BILL ANALYSIS                                                                                                                                                                                                    



                                                                     AB 848


                                                                    Page  1





          Date of Hearing:  April 14, 2015


                   ASSEMBLY COMMITTEE ON BUSINESS AND PROFESSIONS


                                Susan Bonilla, Chair


          AB 848  
           (Mark Stone) - As Amended April 6, 2015


          NOTE: Double Referral.  This bill is double referred, and if  
          passed by this Co0mmittee, it will be referred to the Assembly  
          Health Committee.  


          


          SUBJECT:  Alcoholism and drug abuse treatment facilities.





          SUMMARY:  Authorizes alcoholism and drug treatment facilities to  
          allow a licensed physician, or other health care practitioner,  
          to provide incidental medical services to a resident of the  
          facility and requires the Department of Health Care Services  
          (DHCS) to conduct an evaluation of the program on or before  
          January 1, 2019, and to report the results of the evaluation to  
          the appropriate fiscal and policy committees of the Legislature.  
           












                                                                     AB 848


                                                                    Page  2






          EXISTING LAW


          1)Provides for the licensure of physicians and surgeons, and the  
            enforcement of the disciplinary and criminal provisions of the  
            Medical Practice Act, by the Medical Board of California (MBC)  
            located within the Department of Consumer Affairs (DCA).  (BPC  
             2000; 2004) 


          2)Defines a "licensee" as the holder of a physician and surgeons  
            certificate who is engaged in the professional practice  
            authorized by the certificate under the jurisdiction of the  
            MBC.  (BPC  2041)


          3)Defines an "alcoholism or drug abuse recovery or treatment  
            facility" (facility) as a facility that provides 24-hour  
            residential non-medical services, defined as recovery  
            services, treatment services and detoxification services, to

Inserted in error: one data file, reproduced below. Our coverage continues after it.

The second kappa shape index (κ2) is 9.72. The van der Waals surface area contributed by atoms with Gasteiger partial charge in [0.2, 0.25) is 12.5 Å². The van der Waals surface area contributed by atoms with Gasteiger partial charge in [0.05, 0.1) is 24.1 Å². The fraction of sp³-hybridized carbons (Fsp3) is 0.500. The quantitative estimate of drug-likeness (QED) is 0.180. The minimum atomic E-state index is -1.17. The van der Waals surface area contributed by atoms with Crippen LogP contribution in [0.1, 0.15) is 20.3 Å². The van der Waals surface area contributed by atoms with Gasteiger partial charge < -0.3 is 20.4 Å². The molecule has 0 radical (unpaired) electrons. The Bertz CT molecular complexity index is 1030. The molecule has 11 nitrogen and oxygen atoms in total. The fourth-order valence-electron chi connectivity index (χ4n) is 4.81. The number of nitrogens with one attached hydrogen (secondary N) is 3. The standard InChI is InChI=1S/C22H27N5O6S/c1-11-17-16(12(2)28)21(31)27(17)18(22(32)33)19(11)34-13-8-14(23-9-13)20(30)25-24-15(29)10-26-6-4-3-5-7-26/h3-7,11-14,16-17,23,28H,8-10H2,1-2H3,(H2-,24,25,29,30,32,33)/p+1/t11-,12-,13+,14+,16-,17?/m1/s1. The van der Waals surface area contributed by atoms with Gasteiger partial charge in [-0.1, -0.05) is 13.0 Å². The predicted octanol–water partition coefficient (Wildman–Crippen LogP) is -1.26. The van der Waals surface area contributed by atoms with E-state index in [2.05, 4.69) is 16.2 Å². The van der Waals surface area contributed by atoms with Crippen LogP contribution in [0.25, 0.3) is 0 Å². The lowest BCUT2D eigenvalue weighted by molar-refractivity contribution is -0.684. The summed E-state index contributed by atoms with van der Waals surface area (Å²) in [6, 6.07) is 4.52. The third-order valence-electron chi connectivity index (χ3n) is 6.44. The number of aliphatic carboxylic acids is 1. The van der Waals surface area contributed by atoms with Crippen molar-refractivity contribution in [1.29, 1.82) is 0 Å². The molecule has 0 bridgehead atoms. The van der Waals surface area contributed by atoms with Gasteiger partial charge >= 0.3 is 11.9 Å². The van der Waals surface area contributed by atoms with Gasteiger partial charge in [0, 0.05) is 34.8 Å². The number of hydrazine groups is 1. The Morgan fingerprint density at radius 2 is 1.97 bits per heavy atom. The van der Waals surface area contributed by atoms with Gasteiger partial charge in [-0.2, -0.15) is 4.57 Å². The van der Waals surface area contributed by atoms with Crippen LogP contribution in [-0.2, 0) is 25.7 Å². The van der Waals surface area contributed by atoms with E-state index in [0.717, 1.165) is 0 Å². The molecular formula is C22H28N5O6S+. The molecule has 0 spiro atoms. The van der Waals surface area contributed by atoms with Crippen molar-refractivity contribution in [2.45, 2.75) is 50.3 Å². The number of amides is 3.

adults who are recovering from problems related to alcohol,  
            drug, or alcohol and drug misuse or abuse.  (HSC  11834.02)


          4)Specifies that a licensee shall not operate such a facility  
            beyond the conditions of the license and if it does, the  
            facility is subject civil penalties, suspension or revocation  
            of the license.  (HSC  11834.15, 11834.16)


          5)Specifies that a license for a drug abuse recovery or  
            treatment facility is valid for two (2) years.  (HSC   
            11834.16)


          THIS BILL










                                                                     AB 848


                                                                    Page  3





          1)Specifies that a health care practitioner should submit a  
            signed certification form to a facility licensed by the DHCS  
            where they plan to provide alcoholism or drug abuse recovery  
            or treatment services.


          2)Defines "health care practitioner" as a healing arts  
            professional, licensed under BPC  500, and who is acting  
            within the scope of practice of his or her license or  
            certificate.  


          3)Specifies that the DHCS shall develop a standard certification  
            form, for use by a health care practitioner, that:


             a)   describes the alcoholism and drug abuse recovery or  
               treatment services provided, and 


             b)   certifies that the health condition or medical or  
               psychiatric history of the applicant does not require a  
               level of care that is higher than the level of care that  
               may legally be provided by a licensed facility.


          4)Specifies that on or before January 1, 2017, the DHCS shall  
            adopt emergency regulations that are exempt from review by the  
            Office of Administrative Law and shall be submitted for filing  
            with the Secretary of State. 


          5)Defines "incidental medical services" as services to address